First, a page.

Privacy Search Engine, a Review

I have been using privacy search engine for about 3 weeks as my daily driver on all laptops.  Most of my initial thoughts have turned out to be right.

I used Mojeek just as hard as I did Qwant and all the other search engines.  There were many times where I was adjusting my search terminology to refine my results.  Unlike Qwant, I was never mistaken for a robot in the middle of important work and challenged to prove I was human.  Mojeek gave me what it had every time, no time outs, no challenges to my humanity.

Mojeek has an optional feature for Emotional Search.  I did not use this, and I really do not care about it.

The search engine has one of the most uncluttered SERP of any search engine: no ads, no trying to lure you to onsite portal features, no product placement, just straight up search results with appropriate Wikipedia articles linked to in the right hand column.

The Mojeek algorithm seems pretty darn good.  I do know that the algo uses both on-page and off-page (linking) factors for ranking which is exactly what you would expect for any modern crawling search engine.  Only Mojeek knows exactly how these are applied.

I do a lot of certain types of searches: Navigational searches and review, comparison type searches.  Navigational searches are where I know the site I want, but I’m unsure of the domain name: (eg: was it FOMOCO, Ford Motors, Ford Cars,  Review comparison searches (eg. “best free email client for Windows 10,” “best notes software for linux 2018”)

Navigational Searches:

On big brands Mojeek did fine, on more obscure sites Mojeek would fail.  I strongly suspect this is due to the size of the search index.  If the index was larger, it would have been there.  For the big brands, I was always surprised when I didn’t see what I wanted in the left organic results column, but if I glanced right, to the Wikipedia box, there was the link to the website at the top of the box, while the link to the Wikipedia article link was at the bottom.  It works just fine, I just wasn’t used to it.

Review Comparison Searches:

When I search Duckduckgo (DDG uses Bing results) I can almost predict the websites I will find on the first page of the SERPS.  DDG uses the same stable of trusted sites for these kind of searches most of the time with some others mixed in.  They are good, large, well established sites and I don’t blame them for using them.  With Mojeek I got relevant results, but from sites I never heard of before.  It’s like Mojeek was giving me the second tier, in terms of popularity, of software review sites, but some of these had reviews better written and in much more depth than DDG/Bing’s stable.  These were real gems.  It reinforced my assertion that the just because a page is popular does not make it the best.  Many times Mojeek surprised me like this.  It dug up some real treasure.

However, the size of the index does come into play.  Sometimes the topic is so obscure that Mojeek just didn’t have either very many results or not enough good results. This is when I would try to phrase my search a different way.  Mostly that didn’t work.

Long complex multi keyword searches often came up with very few results. Again this is just index size.  Mojeek understood the complex search, it just didn’t have much that fit all the keywords.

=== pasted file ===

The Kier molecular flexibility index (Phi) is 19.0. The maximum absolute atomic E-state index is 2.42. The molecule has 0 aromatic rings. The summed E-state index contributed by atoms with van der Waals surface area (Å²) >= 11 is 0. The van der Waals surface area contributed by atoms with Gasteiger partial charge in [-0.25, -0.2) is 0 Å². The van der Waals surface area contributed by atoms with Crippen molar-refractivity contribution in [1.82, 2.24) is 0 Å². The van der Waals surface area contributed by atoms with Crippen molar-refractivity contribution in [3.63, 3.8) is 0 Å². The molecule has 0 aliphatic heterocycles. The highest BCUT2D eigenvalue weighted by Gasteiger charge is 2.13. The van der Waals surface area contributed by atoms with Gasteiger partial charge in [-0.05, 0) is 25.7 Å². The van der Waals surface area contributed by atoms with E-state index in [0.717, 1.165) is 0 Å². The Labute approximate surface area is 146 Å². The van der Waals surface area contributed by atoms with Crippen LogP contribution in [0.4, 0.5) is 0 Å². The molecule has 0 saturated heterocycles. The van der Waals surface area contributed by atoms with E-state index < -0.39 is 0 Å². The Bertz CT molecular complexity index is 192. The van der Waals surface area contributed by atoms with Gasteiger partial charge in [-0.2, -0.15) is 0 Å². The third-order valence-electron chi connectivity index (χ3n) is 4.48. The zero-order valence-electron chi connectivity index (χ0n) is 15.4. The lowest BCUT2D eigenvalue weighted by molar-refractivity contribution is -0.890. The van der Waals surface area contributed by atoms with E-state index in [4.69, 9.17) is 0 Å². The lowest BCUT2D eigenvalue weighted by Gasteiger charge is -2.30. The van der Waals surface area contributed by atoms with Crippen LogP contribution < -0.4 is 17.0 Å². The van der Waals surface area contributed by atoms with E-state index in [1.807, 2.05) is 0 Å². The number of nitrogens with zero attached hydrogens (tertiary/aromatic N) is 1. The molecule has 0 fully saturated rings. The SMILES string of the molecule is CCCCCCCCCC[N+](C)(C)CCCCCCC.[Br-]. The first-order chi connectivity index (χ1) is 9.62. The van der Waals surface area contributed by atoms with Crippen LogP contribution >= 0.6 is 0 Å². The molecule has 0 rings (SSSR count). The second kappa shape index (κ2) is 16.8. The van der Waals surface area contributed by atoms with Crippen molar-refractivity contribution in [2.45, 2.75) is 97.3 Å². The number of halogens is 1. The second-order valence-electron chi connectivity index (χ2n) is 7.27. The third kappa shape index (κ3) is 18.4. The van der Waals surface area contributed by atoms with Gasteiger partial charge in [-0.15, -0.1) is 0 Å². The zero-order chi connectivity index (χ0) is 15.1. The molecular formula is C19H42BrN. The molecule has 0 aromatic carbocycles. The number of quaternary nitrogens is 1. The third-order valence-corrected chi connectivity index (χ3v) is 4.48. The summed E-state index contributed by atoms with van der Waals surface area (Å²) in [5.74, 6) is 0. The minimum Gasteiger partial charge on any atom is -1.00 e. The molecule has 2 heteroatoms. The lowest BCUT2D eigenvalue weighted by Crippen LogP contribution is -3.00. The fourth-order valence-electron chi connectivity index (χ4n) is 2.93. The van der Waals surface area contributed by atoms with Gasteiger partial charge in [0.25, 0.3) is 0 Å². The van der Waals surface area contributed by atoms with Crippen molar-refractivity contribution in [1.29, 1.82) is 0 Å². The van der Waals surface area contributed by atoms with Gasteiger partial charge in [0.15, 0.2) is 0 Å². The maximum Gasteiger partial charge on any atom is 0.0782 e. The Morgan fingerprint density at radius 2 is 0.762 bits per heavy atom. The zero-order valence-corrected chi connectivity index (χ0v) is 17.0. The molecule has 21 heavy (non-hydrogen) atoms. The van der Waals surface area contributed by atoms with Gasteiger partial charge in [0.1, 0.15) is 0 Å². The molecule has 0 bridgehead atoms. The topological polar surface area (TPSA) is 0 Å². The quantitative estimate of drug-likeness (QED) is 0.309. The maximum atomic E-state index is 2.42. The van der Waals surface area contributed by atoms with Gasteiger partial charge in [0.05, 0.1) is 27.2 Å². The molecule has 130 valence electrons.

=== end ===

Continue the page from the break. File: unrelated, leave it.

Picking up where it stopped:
I would say about 70 percent of the time, in daily default use, Mojeek gave me something useful.  Sometimes it dug up gems that Google or Bing fed search engines would have buried on page 4 or more.  And it was because of those gems, that I really didn’t mind using Mojeek as my primary search engine.  If it failed I could easily run the same search on another engine for backup.  All said, this test with Mojeek was more fun than annoying.

Actually, the more I used Mojeek the more I came to respect it.  Working with only their own index and algo is like performing a high wire act without a net.  You don’t have that feed from Google or Bing as a safety net to back you up.  I kind of looked forward to seeing what it would bring up, but that is just me, YMMV.


  • Bringing up good, relevant pages that Big engines ignore or bury.
  • Crisp, uncluttered SERP’s
  • Unbiased results.
  • Fast enough page loading.
  • Privacy respecting.


  • Needs a larger index.
Would my conclusions be the same with the UK version  I’ll never really know, as an American I welcome UK based sites in my SERP’s for information.  But only a UK resident can really test the UK version as a daily default search.  I wish some British person would do that for a few weeks and write up their conclusions, because I do think national search engines, owned and operated from within their own country, are very important.


I liked Mojeek from the start, and I liked it more the more I used it.  I think the Mojeek team is on to something good.  I will probably be back at intervals using it as my default to test progress.  I truely hope that they can continue to expand the search index and remain independent.  I like that they have been privacy respecting from the start.  This is the most promising search engine with it’s own crawler and index that I have seen in a long time.

I don’t think most mainstream people will use Mojeek yet as their primary search engine but I do think, right now, it is a good second search engine, for when you are tired of seeing the same domains dominating your search results, you can pop over to Mojeek and find other voices.  I still wish I could code a parallel search form with DDG and Mojeek on it, I would use that every day and have the best of both worlds.

UPDATE: 22 March 2019

Per Mojeek: The current index is 2.3 billion pages. They hope to double that in 2019 and double that again in 2020. That will help to address many of the weaknesses I noted in the above review. Good news. Source

Brad Enslen @bradenslen



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